In the article “Psychology of Competition: A Social Comparison Perspective.” written by Stephen M. Garcia, Avishalom Tor, and Tyrone M. Schiff, it was interesting to see their viewpoint contradict from other readings we have encountered in class, as they implicate competition is inevitable as noted by tianren123’s analysis that we as humans “cannot avoid competition” even if we acknowledge the benefits that cooperation can bring us.
Instead of cooperation as emphasized by Rubin and Molina et al., the authors of this paper put an emphasis on social comparison – a concept they explicate as phenomenon that arises as individuals are inherently propelled by nature of “unidirectional drive upward,” to maximize individual performance which simultaneously results in “competitive behaviour behaviour to protect one’s superiority.”
Their argument is intriguing because they are implying that it is not the ability or capability itself, but rather relativity between people that matters. Hence, the quality of the output that is produced by competition, is not of focus, but rather if you have “outperformed” your competition or not. This contradicts with Rubin’s research as he argued competition exists indirectly within the market with a purpose of societal benefit for the average consumers, rather than having the motive as to actually outperform the competition directly.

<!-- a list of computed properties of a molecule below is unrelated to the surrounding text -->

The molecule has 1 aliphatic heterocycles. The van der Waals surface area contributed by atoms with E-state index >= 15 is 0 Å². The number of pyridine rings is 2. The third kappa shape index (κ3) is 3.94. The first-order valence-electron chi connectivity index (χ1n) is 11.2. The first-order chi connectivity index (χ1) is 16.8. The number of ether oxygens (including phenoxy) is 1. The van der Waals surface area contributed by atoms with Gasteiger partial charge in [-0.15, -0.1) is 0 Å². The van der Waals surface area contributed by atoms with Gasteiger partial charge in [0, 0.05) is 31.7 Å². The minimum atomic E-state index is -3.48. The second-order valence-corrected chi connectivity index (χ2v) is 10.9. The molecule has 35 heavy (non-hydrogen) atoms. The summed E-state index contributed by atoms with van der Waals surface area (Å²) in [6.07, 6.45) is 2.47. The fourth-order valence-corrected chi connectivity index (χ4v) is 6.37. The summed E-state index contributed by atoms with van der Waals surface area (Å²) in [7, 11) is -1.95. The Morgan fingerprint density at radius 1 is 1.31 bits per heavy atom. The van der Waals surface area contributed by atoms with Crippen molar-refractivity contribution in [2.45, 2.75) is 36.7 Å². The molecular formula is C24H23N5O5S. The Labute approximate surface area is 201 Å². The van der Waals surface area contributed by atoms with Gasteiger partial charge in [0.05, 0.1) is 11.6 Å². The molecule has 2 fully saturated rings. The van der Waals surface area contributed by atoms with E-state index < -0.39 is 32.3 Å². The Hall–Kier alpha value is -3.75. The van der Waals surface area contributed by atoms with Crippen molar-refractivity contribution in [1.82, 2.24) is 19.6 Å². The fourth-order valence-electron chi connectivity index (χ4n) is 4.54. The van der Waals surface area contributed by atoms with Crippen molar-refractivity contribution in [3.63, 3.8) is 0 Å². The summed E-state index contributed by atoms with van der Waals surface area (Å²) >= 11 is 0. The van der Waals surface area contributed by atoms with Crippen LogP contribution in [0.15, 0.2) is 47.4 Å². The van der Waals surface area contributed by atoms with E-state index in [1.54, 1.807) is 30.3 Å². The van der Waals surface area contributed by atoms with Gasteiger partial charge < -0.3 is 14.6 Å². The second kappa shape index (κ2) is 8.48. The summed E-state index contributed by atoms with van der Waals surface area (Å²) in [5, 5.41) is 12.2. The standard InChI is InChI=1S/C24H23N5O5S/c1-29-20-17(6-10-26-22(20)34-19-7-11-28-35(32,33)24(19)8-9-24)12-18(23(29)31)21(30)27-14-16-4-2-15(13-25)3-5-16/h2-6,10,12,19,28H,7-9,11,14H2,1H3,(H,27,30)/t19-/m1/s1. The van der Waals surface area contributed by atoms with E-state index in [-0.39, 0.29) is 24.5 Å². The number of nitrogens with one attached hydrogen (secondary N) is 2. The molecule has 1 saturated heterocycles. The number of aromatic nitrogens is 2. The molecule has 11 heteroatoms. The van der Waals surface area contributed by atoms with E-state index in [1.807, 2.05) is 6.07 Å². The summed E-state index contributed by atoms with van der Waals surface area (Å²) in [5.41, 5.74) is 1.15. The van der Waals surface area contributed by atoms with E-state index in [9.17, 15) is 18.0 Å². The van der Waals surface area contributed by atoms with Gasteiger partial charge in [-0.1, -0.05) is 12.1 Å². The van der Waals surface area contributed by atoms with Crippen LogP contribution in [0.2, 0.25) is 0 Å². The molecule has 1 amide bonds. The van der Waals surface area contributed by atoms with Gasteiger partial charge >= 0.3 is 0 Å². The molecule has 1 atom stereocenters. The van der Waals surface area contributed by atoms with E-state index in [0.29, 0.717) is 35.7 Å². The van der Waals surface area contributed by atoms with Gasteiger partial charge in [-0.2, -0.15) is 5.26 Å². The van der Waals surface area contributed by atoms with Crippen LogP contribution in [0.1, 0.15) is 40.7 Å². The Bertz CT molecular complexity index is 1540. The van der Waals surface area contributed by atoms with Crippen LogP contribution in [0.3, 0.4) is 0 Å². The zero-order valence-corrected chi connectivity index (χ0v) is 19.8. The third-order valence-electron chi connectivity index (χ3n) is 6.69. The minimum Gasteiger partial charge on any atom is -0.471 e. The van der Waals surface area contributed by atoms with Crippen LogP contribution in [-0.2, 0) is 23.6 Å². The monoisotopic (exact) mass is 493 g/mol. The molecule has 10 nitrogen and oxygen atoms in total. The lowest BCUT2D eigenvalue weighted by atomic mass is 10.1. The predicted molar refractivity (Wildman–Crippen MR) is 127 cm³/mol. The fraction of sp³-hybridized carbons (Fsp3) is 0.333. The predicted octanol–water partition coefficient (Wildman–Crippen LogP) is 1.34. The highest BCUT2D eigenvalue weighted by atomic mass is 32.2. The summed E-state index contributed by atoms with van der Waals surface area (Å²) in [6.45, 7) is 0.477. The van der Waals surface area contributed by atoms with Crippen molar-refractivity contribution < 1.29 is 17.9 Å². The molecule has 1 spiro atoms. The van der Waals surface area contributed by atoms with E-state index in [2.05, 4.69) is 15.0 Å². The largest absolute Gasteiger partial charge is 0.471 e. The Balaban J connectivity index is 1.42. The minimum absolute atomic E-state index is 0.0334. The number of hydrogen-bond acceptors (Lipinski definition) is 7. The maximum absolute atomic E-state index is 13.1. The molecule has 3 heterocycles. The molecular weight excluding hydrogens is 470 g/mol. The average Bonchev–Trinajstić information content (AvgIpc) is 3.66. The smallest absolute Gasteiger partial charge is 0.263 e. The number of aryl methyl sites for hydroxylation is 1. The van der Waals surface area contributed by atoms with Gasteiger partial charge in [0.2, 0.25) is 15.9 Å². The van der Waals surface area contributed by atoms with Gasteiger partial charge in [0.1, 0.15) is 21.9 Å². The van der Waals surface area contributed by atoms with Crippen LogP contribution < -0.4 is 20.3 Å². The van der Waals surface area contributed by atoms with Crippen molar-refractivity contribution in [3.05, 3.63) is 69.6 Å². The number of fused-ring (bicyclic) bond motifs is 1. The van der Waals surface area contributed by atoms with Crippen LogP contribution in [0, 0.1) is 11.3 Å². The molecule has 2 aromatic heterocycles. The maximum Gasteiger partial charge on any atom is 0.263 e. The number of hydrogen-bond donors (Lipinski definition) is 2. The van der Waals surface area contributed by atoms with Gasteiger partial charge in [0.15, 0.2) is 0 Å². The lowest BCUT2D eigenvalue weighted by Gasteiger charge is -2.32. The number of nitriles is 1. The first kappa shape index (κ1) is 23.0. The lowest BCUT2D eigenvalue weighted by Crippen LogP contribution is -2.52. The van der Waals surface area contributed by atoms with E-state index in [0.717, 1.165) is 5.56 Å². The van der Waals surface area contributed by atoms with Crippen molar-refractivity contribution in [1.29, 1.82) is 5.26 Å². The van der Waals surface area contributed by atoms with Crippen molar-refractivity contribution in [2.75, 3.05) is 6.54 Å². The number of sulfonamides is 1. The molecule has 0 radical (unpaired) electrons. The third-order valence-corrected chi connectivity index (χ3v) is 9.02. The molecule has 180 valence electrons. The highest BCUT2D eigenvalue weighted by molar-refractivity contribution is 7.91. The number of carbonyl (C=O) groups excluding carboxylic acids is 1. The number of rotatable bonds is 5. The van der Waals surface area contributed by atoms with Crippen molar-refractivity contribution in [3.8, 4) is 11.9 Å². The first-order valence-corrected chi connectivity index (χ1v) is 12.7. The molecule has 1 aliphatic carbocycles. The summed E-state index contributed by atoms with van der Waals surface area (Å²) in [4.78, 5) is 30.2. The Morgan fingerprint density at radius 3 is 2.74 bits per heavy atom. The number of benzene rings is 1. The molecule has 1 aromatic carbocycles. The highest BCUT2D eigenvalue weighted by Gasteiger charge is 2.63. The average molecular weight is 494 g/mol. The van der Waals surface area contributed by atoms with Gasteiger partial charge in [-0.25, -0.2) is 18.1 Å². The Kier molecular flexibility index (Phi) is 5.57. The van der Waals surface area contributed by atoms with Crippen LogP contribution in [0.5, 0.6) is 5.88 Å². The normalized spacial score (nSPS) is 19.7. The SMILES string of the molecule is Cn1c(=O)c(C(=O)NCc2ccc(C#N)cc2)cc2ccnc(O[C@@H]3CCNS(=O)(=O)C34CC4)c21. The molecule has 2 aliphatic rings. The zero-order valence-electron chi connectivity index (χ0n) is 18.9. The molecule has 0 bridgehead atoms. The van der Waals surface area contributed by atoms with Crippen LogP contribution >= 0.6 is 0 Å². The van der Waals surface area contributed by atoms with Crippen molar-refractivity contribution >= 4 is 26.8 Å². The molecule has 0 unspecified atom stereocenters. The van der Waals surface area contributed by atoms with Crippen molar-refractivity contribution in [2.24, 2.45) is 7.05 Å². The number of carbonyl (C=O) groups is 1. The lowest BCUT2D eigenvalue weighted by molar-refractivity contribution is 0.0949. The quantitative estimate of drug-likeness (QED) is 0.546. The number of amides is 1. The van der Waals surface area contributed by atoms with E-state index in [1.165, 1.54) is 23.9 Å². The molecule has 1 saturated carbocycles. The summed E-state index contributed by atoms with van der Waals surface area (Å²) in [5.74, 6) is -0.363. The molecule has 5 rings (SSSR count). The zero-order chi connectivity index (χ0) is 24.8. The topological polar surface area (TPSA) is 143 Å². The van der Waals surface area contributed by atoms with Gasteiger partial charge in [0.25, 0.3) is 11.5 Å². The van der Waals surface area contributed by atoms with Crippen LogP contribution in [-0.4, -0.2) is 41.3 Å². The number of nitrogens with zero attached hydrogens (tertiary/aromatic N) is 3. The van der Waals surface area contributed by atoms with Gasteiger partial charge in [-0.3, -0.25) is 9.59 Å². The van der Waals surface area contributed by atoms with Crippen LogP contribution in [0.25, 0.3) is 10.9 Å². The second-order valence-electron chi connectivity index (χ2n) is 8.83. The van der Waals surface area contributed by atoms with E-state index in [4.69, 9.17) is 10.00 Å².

One of the example that I found brilliant with Garcia and his peers was when they mention the reluctance of the teams within the vicinity of similar ranks to trade players with one another. This example works in coherence with their argument, as it clearly shows the teams’ desires to reach the top, which results in obvious reluctance to trade players in fear of being outperformed by their rivals.
As I was reading the article, what I have come to realize at the end was that us as humans, are inherently very social animals, in which they care about what others think of them. Because of this tendency, we will always react in a certain way based on how others will act. This lead to an implication of humans as active adaptors based whether it be situational context or personal context as argued by Garcia et al. This is why I, personally, interpret competition (as well as cooperation) as one of the features that arise inevitably as humans are, by nature, species that are highly networked beings based on different norms, ethnicity, age, etc. In Garcia et al.’s article, for example, when they mention of the N effect (a theory in which comparison concerns intensify and competitiveness increases as the number of competitors decreases), it demonstrates that humans react based on what they think the supposed “audience” will approve of them (in fear of being judged).
Garcia, Stephen M., Avishalom Tor, and Tyrone M. Schiff. “The Psychology of Competition.” Perspectives on Psychological Science8, no. 6 (2013): 634-50. doi:10.1177/1745691613504114.